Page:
Nevertheless, your stereo typical attitude indicates what you know about epilepsy and employment is absolutely nothing.
Not only do employers (who do the hiring not employees btw) have the right to say no to hiring, for certain positions, those diagnosed with epilepsy, they have a legal obligation to do so.
Far from being reasonable, your position is jaundiced and myopic.

JustSaying said

“Not only do employers (who do the hiring not employees btw) have the right to say no to hiring, for certain positions, those diagnosed with epilepsy, they have a legal obligation to do so.”

Great. And if hirers should ever start to feel under pressure from the vicious and highly emotional (and irrational) woke mob, now that epileptics look like they’ll be making more noise in the hiring arena, along with others with disabilities, then I hope that they’ll hold strong and meet their legal and social obligations, there often being quite a gap between what people ought to do and actually do…especially when the vicious and highly emotional (and irrational) woke mob is involved

And so my position still holds and is very reasonable

@Vasily M
“… if hirers should ever start to feel under pressure from the vicious and highly emotional (and irrational) woke mob.”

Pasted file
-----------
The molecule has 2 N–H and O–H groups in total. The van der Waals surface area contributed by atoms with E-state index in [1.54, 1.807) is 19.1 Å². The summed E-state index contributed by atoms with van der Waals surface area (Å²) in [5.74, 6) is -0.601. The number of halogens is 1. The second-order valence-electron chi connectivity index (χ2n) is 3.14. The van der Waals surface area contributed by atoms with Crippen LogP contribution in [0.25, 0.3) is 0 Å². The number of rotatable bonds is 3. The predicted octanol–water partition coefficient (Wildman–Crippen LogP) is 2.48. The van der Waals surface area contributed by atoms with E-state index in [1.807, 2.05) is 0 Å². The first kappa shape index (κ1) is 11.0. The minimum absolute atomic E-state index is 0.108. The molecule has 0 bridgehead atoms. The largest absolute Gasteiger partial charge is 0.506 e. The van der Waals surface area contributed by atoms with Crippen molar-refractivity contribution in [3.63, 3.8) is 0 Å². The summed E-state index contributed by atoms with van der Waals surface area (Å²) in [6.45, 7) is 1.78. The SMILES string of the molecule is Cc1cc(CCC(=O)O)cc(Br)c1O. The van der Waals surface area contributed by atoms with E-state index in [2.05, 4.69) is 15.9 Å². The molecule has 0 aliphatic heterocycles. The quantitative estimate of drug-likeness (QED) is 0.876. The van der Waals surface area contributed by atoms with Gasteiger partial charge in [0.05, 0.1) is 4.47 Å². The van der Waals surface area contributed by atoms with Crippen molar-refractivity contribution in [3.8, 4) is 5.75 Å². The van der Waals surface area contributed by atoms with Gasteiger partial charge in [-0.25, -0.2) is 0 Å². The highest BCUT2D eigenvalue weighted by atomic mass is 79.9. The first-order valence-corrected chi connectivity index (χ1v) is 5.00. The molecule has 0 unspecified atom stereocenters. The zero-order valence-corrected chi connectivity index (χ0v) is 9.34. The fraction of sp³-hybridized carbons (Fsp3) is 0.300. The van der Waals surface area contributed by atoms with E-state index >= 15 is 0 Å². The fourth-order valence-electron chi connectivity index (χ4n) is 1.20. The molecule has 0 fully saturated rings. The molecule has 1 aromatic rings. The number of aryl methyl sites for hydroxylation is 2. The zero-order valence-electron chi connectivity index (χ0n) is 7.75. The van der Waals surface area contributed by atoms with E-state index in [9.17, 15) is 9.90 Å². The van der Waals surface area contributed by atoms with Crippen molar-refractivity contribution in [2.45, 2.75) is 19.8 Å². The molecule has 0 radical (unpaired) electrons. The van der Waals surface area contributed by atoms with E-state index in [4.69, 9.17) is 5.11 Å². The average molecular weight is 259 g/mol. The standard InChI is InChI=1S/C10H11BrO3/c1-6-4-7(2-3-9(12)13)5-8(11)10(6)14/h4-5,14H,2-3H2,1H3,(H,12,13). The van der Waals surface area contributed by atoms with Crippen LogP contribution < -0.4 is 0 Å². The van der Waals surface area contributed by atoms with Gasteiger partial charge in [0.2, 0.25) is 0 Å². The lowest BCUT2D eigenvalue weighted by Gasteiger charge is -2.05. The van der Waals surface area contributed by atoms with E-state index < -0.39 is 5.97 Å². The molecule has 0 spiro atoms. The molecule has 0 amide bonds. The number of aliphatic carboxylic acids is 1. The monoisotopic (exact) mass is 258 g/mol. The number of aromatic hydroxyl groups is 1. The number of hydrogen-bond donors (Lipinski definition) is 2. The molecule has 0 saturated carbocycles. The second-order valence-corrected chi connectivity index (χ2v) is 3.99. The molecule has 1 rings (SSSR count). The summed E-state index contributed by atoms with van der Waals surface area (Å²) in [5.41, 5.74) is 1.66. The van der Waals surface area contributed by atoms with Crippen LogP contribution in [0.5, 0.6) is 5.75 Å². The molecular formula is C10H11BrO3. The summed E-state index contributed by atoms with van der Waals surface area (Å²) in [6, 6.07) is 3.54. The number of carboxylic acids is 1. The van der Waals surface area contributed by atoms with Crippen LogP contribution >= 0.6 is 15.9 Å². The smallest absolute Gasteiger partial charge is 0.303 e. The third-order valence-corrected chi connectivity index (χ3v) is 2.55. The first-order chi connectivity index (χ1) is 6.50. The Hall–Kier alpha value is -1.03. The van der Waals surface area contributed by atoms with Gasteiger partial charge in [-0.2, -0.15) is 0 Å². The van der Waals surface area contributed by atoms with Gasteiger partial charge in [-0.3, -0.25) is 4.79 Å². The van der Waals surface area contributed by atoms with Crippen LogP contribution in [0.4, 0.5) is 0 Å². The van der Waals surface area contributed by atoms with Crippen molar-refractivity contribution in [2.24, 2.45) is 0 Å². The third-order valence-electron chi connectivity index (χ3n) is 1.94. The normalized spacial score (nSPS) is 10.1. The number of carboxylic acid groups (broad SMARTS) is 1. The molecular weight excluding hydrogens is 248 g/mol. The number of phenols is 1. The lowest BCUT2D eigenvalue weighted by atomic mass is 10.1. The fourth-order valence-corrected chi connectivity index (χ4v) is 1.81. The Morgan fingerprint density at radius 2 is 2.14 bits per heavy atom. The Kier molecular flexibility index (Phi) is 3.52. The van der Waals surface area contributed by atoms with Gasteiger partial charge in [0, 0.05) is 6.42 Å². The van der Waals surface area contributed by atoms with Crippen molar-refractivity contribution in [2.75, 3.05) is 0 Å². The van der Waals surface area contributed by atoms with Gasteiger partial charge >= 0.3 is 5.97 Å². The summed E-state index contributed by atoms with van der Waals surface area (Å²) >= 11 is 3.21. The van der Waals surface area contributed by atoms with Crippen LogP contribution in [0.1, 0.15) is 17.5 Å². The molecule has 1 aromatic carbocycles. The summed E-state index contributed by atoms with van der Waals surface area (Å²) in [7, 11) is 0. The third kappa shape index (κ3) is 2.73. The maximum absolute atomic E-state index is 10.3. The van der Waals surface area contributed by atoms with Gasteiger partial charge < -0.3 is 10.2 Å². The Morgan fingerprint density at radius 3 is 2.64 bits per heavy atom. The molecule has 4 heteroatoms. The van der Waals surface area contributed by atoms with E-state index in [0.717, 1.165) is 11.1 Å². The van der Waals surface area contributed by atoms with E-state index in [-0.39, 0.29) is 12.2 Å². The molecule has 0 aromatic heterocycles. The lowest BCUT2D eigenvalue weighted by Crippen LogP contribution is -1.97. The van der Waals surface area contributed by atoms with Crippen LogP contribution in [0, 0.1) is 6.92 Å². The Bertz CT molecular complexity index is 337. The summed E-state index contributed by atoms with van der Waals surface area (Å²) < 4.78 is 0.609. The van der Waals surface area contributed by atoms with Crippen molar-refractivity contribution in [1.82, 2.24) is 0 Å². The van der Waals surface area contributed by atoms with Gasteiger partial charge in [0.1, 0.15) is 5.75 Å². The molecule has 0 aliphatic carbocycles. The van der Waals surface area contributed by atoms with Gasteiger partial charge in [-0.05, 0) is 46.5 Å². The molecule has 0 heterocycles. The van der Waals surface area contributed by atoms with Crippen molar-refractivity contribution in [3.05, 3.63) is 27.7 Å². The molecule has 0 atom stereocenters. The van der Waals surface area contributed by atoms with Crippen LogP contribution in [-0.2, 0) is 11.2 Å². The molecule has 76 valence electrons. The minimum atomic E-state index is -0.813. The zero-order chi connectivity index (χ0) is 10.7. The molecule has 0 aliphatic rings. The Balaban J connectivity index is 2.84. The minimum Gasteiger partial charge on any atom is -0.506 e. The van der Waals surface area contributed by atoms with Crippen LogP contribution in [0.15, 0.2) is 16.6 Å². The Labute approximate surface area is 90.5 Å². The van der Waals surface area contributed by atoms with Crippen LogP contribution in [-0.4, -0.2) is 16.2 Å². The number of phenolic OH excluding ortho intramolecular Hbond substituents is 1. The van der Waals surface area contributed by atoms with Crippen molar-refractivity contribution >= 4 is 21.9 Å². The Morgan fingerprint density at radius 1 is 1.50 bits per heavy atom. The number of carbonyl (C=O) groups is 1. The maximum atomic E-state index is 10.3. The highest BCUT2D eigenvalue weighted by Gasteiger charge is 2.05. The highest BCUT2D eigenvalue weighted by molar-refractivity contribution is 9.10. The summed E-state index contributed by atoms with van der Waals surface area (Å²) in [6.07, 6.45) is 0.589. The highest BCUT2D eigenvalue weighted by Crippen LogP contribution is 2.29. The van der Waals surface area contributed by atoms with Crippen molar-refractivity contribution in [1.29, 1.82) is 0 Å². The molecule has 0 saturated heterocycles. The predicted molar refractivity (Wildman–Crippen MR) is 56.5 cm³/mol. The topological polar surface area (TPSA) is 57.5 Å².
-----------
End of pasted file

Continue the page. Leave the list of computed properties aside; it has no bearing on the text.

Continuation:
Got any facts to support your outlandish theories. on people avoiding their legal obligations under pressure from this “mob”, or is it just your usual tin foil hat conspiracies.

JustSaying, we are dealing with diversity, equity and inclusion, a monstrous, woke model that puts equity quotas and the like before quality or merit – and all in the context of being overseen by the vicious, highly emotional and irrational woke mob. If that doesn’t necessarily entail an inevitable drop in quality hires, resulting in the neglect of legal obligations etc (which isn’t necessarily hard to get away with btw, especially when it starts off only small and incrementally)., then words have lost all meaning, to say nothing of human experience.

Regarding the latter, and looking at it from only a certain angle, I’ll simply point to my wife’s current employer. Without going into too much detail, so as to maintain all necessary anonymity, they are to uphold this and that in accordance with certain legal standards, and yet because the woke DEI virus has entered into the system, the employer now observes it (lest they be seen as bigoted by the foresaid woke mob), resulting in lower quality hires. As such, the legal standard is not upheld as well as it used to be, and not only is hardly anybody there (whether top or bottom) saying anything about it, but they don’t even know its happening, thanks to how drunk they are on this illusion of progress.

The two above examples alone – one logical and one experiential – should be ample to show that my position is reasonable.

Enough now. For I really shouldn’t have even had to come this far to prove what is clear to see.

@Vassily M
You have proven nothing, other than the fact that you are not tolerant or inclusive. Your “clear to see” jaundiced view is based on prejudice and narrow-minded speculation.

You state, without any factual foundation that “… the legal standard is not upheld as well as it used to be …” simply because you don’t like diversity, equity and inclusion. It obviously doesn’t accord with your model of the notional superiority of the “old order”.

You are right – enough for now. Life is too short to bother with those who are driven to perpetuate their tin foil hat conspiracies.